(Updates with early U.S. trading, changes dateline, previous
* Dow stumbles again at 20,000
* U.S. 10-year yield hits two-week low
* European banks weigh on stocks
NEW YORK, Dec 29 U.S. and European shares, the
dollar and bond yields all headed lower on Thursday, with
traders using the quiet holiday period to book some profits on
the heady gains stocks have seen in the final quarter of 2016
and reposition for the year ahead.
U.S. benchmark indexes were fractionally lower near midday
in the aftermath of the S&P 500's biggest drop in more
than two months a day earlier.
As in Europe, financial stocks, which have seen a tremendous
run since the U.S. presidential election on the back of higher
interest rates, were exerting the greatest downward pressure as
bond yields retreated further from their recent highs. U.S. and
European bank stocks both were down by more than 1 percent.
"It's really investor malaise," said Alan Lancz, president,
Alan B. Lancz & Associates Inc, an investment advisory firm in
Toledo, Ohio. "There's no strong activity either way, buy or
sell, and light volume."
"This past week, it's been the buyers pulling back and done
with their buying and the sellers have been hesitant, even since
the election, because they'd rather sell into 2017," Lancz said.
"So now you have no activity either way, really, and that's why
the volume has really dried up."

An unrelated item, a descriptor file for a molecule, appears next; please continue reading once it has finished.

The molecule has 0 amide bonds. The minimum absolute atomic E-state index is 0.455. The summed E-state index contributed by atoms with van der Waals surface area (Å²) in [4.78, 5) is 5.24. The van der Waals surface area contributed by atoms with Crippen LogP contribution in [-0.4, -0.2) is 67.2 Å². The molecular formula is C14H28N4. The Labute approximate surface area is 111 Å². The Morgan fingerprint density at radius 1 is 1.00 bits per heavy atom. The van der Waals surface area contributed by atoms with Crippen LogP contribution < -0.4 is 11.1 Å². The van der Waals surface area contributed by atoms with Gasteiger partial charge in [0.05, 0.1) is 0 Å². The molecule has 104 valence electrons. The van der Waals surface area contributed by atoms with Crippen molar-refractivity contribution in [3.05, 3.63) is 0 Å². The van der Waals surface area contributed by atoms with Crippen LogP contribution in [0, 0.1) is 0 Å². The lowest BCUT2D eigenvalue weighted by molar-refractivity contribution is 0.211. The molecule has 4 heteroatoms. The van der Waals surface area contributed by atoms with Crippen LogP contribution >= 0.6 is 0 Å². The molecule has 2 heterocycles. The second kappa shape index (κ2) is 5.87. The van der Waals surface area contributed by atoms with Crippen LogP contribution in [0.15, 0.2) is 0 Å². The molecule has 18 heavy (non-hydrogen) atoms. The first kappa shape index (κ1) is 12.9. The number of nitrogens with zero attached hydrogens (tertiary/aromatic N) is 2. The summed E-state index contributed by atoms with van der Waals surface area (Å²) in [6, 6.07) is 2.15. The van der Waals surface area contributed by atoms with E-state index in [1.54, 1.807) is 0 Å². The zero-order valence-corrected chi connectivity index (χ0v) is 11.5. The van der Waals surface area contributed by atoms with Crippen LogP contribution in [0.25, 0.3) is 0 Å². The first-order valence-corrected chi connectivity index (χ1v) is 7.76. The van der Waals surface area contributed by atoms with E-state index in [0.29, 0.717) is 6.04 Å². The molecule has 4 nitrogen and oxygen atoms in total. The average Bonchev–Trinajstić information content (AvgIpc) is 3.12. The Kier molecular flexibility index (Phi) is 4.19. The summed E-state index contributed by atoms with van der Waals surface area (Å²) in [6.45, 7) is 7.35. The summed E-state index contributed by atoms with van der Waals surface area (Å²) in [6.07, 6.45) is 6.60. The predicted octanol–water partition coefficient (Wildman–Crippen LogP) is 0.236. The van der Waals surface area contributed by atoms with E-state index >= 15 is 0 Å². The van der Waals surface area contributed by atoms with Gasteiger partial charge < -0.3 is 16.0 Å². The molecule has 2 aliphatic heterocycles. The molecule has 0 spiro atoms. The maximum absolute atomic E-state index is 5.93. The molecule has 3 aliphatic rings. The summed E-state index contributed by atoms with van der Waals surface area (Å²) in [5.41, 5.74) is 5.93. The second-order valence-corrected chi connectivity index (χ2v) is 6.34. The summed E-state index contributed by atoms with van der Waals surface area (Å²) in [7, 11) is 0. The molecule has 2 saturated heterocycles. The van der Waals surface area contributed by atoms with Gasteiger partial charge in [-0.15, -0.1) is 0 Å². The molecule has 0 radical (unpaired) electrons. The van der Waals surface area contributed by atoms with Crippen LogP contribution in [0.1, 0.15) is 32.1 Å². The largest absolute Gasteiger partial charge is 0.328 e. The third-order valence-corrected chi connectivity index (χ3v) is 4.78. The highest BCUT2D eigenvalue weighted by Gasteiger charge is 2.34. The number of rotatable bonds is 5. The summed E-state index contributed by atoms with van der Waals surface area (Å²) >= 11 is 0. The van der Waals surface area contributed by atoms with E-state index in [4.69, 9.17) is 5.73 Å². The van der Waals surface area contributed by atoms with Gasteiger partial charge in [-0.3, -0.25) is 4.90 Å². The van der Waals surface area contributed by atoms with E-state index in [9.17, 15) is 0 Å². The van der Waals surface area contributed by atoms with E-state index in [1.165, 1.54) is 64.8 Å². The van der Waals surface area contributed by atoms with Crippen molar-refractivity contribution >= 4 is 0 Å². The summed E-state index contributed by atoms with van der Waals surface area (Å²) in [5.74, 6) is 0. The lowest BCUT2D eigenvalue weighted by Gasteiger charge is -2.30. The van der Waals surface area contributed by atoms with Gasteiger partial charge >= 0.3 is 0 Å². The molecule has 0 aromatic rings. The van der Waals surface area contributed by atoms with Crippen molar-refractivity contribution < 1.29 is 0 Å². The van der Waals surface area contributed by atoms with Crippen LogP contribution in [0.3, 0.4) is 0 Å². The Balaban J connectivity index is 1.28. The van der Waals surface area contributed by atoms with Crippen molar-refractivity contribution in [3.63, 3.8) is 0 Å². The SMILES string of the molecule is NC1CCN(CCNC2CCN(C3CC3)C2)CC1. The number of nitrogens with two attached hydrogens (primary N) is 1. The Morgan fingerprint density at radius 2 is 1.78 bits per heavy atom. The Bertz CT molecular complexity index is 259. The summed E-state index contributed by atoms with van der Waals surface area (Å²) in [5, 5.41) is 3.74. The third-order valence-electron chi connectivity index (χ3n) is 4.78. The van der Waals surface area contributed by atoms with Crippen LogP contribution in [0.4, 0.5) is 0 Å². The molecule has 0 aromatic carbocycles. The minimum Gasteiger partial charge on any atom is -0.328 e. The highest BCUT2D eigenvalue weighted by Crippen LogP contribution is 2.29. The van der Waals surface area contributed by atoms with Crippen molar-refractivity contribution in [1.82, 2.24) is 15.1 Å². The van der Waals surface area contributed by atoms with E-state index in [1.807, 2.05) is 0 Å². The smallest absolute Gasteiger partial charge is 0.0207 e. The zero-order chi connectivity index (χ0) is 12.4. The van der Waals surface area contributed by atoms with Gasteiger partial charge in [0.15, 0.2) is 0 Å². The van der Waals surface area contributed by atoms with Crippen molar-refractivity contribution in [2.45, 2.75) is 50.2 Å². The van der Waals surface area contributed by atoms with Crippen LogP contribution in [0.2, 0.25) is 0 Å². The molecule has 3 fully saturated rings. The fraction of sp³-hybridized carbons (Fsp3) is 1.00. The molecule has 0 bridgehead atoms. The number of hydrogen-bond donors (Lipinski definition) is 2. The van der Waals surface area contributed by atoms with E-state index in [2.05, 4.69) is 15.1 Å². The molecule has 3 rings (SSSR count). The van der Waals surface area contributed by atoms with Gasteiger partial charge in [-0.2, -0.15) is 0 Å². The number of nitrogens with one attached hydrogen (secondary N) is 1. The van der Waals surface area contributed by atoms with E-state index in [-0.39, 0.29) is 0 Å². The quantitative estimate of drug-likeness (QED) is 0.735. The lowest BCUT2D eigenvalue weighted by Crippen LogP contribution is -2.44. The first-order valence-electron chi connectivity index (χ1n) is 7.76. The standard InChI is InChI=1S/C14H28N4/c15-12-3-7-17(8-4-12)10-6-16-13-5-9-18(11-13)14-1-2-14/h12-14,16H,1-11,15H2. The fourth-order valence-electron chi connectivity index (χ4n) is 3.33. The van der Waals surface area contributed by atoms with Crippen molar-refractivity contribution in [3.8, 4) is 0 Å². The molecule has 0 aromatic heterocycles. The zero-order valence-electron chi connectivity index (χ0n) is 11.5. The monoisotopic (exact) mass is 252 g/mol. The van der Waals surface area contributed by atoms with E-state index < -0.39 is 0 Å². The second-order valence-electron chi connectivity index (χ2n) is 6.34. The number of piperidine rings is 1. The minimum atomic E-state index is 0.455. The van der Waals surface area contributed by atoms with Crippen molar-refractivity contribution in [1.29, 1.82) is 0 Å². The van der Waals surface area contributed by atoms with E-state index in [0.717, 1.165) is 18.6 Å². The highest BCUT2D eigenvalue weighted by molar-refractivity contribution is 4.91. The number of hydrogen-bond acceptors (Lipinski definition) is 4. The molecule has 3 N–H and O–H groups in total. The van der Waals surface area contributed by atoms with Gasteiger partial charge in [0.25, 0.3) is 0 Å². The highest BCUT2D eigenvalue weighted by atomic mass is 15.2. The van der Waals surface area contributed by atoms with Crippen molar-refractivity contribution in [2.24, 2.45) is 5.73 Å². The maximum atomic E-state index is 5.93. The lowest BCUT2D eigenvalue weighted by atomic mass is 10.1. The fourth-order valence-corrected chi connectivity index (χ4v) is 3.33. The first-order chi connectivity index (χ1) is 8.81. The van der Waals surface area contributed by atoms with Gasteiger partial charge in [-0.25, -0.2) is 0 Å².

The stall on Wall Street put yet more distance between the
blue chip Dow Jones Industrial Average and the
much-vaunted 20,000 mark. The Dow has gained more than 8 percent
since Donald Trump's victory in the Nov. 8 U.S. presidential
election and has come to within 20 points of the milestone
repeatedly without successfully crossing the line.
In late morning U.S. trade, the Dow was down 0.01 percent at
19,832, the S&P 500 was off 0.03 percent at 2,249 and the Nasdaq
slid 0.2 percent to 5,427.
The yield on 10-year U.S. Treasury notes slipped to a
two-week low as the bond market sell-off fizzled, pulling the
dollar to a two-week low against the yen.
Europe's index of the leading 300 shares fell 0.5
percent. The yen's strength, along with a 17-percent slump in
Toshiba Corp's shares after news of potential massive
writedowns led to a downgrade to its credit ratings, contributed
to a 1.3-percent fall for the Nikkei.
MSCI's broadest index of Asia-Pacific shares outside Japan
was last up 0.45 percent, helping to keep global
stocks in positive territory with a slender 0.17-percent gain.
Euro zone bond yields were also falling on concerns about
the strength of a rescue plan for Italian banks and normal
Germany's 10-year yields hit their lowest in
seven weeks at 0.164 percent before recovering some ground,
after their discount to Treasury yields reached its widest on
record earlier in the week. The spread remained not far off that
mark on Thursday at 2.31 percentage points, and the U.S. 10-year
yield slipped back below the key 2.50 percent mark,
retreating further from a two-year high above 2.60 percent in
The dollar eased by 0.6 percent against the yen to 116.55
, while sterling recovered from a two-month low to trade
0.3 percent higher at $1.2263. The euro was 0.7
percent stronger against the greenback.
In commodity markets, oil was mixed after data showed a
surprise build in U.S. crude inventories. U.S. crude fell
0.2 percent to $53.95 a barrel, while Brent was last
down 0.04 percent at $56.20.
(Reporting by Dan Burns; Additional reporting by Jamie McGeever
in London; Editing by Nick Zieminski)